acts of worship he succeeds, he becomes capable of trans- 
forming himself into a human being. But if he desires 
to assume the shape of a beautiful maiden he must live 
in the vicinity of a graveyard.^ 

A monk who passed a moonlight night in a graveyard 

1 " Wuh tsah tsu," by Sie Chao chi. 

2 Brinkley, F., "Japan," 1902, Vol. V, p. 197. 3 m^,^ p. i^g. 


saw a fox placing withered bones and a skull upon its 
head, and as soon as the animal succeeded in moving its 
head without dropping its burden, it covered its body 
with grass and leaves, and changed into a beautiful 
woman. She sat by the roadside, and presently a man 
came riding by to whom she told a pitiable story about 
herself. Charmed with her appearance and sympathising 
with her forlorn condition, he was about to ask her to 
mount his horse with him, when the monk appeared from 
behind a gravestone and warned him that the woman 
was not what she appeared to be. Making the sign of the 
cross and uttering an incantation, the holy man caused 
the woman to fall down, and she turned into an old 
vixen and expired. Nothing remained but the dry bones 
with the skull, and the grass and the leaves on the dead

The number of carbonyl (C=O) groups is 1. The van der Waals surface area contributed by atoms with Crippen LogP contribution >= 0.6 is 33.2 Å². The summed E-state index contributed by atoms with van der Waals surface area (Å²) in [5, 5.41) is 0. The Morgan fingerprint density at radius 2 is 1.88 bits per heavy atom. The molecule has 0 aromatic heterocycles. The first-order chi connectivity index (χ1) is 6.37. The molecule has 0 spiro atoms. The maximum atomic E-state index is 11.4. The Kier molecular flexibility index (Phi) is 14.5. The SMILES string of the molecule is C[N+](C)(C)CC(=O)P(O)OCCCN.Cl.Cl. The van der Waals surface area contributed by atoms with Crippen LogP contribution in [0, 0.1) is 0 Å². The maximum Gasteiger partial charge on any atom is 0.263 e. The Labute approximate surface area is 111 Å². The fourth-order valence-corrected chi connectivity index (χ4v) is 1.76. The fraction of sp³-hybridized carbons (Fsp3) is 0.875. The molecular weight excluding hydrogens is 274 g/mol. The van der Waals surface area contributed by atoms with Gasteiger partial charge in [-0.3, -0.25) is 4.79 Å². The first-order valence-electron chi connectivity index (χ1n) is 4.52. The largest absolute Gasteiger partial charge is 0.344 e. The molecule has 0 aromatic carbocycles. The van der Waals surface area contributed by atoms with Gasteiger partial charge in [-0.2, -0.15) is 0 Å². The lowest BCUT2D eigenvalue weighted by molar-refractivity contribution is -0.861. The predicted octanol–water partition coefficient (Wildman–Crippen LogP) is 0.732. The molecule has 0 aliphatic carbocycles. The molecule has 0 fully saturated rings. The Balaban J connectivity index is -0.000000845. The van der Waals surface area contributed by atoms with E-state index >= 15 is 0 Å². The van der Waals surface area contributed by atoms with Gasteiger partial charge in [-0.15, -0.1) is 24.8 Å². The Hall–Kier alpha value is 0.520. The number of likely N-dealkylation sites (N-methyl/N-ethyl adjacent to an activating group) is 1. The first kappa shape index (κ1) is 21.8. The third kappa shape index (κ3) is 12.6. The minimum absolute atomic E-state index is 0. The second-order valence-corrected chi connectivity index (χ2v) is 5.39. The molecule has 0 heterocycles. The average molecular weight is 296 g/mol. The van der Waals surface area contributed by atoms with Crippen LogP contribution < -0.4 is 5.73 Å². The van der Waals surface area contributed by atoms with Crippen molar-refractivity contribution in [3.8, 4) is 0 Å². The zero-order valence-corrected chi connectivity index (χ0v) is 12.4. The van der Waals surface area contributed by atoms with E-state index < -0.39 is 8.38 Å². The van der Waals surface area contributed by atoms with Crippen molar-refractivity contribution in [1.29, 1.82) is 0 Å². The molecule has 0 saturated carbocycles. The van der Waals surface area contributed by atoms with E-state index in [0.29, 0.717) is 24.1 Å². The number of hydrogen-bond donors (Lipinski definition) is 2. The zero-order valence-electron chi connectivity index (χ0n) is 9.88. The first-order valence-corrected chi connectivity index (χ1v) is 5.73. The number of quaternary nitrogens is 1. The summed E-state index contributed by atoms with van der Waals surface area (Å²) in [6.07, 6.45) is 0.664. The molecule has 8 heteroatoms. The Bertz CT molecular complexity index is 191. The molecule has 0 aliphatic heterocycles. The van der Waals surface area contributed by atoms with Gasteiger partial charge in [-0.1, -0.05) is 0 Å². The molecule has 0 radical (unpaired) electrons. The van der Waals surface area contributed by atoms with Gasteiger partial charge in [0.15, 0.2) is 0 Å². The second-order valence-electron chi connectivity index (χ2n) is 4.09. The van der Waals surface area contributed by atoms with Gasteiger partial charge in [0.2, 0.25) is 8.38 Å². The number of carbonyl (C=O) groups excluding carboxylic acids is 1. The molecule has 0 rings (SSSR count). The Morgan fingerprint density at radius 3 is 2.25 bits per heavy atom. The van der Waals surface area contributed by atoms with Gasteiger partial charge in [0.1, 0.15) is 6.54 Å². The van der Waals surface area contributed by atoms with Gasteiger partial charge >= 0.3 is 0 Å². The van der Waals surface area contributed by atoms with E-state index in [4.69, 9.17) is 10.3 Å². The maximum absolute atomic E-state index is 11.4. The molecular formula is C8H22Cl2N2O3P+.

body of the fox. 

De Groot quotes the old Chinese saying that the wild 
fox bears the name of Tsze (Red). At night he strikes 
fire out of his tail. When he desires to appear as a spook 
he puts on a human skull and salutes the Great Bear con- 
stellation, and the transformation is brought about as 
soon as the skull ceases to fall. 

One of the commonest stories of the fox, found in 
China and Japan, is that the fox as usual assumes the form 
of a lovely maiden, and weds a man. She dies and all 
that remains is the dead body of the fox. No more is 
heard of the woman. 

The Eskimos have a similar story. 

A bachelor coming home in the evening finds his hut 
tidied. One day, returning prematurely, he sees a woman 
at work straightening his things. He falls in love with 
her and marries her, only to discover that she is a fox in 
disguise, and when his jealous cousin mentions the 
tabooed subject of the smell of a fox, she runs away, 
never to return.